Melissa Etheridge  says she's having a "blast" getting in touch with her punk side.
The Grammy- and Oscar-winning singer-songwriter will play drug dealer St. Jimmy in the hit Broadway musical based on Green Day 's rock opera, "American Idiot."
"It's been crazy. Oh my God, it's so fun, though," the folk rocker says. "I'm having a blast. I'm so outside of my comfort zone and I'm like living out high school fantasies."
Etheridge, 49, takes over the part from Green Day's lead singer Billie Joe Armstrong for eight shows, from Tuesday to Sunday. Armstrong, the composer and co-author of the musical, returns Feb. 10 as part of a 50-show stand.
The high-octane show follows three working-class characters as they wrestle with finding meaning in their lives. One joins the Army and is deployed to the Middle East, one becomes a father and struggles with domestic life, and one descends into a drug-fueled life in the city - thanks to St. Jimmy, a sort of charismatic dark angel originally written for a man.
Etheridge, best known for her songs "Come to My Window" and "I'm the Only One," first saw the show at the St. James Theatre on 44th Street over Thanksgiving and was initially hesitant when producers suggested she might want to join the show.
"When they called me, at first I was like, 'Aw, no. That's really nice, but no,'" she recalls. "Then I kind of sat with it for a couple of days and thought, 'This could be supercool and superfun.'"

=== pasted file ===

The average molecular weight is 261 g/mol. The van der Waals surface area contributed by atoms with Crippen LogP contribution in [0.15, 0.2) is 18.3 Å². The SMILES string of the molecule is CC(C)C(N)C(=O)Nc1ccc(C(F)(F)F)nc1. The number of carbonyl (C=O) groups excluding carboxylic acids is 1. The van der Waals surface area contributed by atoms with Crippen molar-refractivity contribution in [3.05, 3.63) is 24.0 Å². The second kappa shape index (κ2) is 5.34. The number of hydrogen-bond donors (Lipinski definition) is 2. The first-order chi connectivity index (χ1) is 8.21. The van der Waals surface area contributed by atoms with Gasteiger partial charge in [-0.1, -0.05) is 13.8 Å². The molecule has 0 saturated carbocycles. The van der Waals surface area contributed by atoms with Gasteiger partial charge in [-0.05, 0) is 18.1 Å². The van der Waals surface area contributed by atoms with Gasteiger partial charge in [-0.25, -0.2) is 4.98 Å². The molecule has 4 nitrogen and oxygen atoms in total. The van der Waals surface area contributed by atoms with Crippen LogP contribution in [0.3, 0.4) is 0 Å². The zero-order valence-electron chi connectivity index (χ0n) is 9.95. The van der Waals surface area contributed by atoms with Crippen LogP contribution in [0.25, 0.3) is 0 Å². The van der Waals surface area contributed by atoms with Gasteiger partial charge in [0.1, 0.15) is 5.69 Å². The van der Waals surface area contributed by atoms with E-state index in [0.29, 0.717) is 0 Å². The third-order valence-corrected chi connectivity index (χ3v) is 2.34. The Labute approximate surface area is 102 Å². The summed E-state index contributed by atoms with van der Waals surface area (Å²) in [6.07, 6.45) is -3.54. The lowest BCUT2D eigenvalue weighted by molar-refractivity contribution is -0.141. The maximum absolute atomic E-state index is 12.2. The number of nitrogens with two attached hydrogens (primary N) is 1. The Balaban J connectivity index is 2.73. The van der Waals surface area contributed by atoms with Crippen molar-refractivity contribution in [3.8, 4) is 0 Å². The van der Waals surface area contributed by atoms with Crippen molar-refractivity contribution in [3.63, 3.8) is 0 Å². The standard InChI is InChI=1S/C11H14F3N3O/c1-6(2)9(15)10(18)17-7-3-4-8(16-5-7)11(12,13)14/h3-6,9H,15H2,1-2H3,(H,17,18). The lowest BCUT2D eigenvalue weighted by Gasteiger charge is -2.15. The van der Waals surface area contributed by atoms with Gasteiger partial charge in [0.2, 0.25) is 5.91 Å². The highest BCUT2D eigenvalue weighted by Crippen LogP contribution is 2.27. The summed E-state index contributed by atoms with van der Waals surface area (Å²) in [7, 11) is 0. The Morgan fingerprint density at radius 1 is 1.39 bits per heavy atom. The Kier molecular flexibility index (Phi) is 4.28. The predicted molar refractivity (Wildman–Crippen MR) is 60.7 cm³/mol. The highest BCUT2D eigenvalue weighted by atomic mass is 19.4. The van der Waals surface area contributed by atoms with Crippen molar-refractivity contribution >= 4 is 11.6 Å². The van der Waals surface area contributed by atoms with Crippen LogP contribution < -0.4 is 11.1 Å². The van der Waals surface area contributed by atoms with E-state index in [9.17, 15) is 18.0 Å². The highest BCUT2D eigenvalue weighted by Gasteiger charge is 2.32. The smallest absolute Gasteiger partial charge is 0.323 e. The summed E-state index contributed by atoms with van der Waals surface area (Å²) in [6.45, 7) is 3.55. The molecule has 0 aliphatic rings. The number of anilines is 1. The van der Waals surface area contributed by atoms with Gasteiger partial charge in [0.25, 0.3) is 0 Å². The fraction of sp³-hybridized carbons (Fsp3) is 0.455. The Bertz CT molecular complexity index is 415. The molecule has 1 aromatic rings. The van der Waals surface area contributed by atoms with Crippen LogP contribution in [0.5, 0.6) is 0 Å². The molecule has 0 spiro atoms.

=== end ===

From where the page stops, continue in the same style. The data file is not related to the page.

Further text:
Michael Mayer, the show's director and story co-writer, says Etheridge has made the part her own during rehearsals. "It shakes everything up sonically from what we're used to hearing, which is really wild," he says. "She sounds beautiful on it, and haunting and there's a very different emotionality that she brings to it."
While Etheridge says singing the new songs, including "Know Your Enemy" and "Last Night on Earth," isn't too much of a stretch - "It's all up in my rockin' screaming range," she says - the physical work of performing has been an adjustment.
"To get up there on stage without a guitar in front of me is the first sort of fear barrier I had to get through," she says. Learning the show's choreography, she acknowledges, was next and it was probably the hardest part: "I never had to use that part of my brain - singing and then moving at the same time with a lot of other people. If you mess up, you're gonna get trampled."
For the past few days, she's been soaking up the show and chatting with Armstrong. "What a sweetheart and what a talent," she says. "I'm a Green Day fan, but I haven't gotten inside the songs the way I have now and I really appreciate his talent very, very much."
Etheridge, who will tour Canada after her shows to support her latest album, "Fearless Love," is also getting a thrill from being in the same theater where "Hello, Dolly!" "Oklahoma!" "The Producers" and "Tommy" were staged.
"Being a part of that is really thrilling," she says.
Etheridge, who is writing her own Broadway musical, says her debut on the Great White Way has given her new credibility with her two older children, Bailey Jean and Beckett, who are huge fans of the show and Green Day.
"My daughter was listening to it over and over. You know how when a 14-year-old gets something, they listen to it all day and all night? So I started to know these songs and just from osmosis got more familiar with it," Etheridge says.
"Then when the offer came in, I went, 'OK, how can I tell my daughter I said no,'" she says, laughing. "And, of course, it made me instantly cool with her, which is hard to do with junior high kids."
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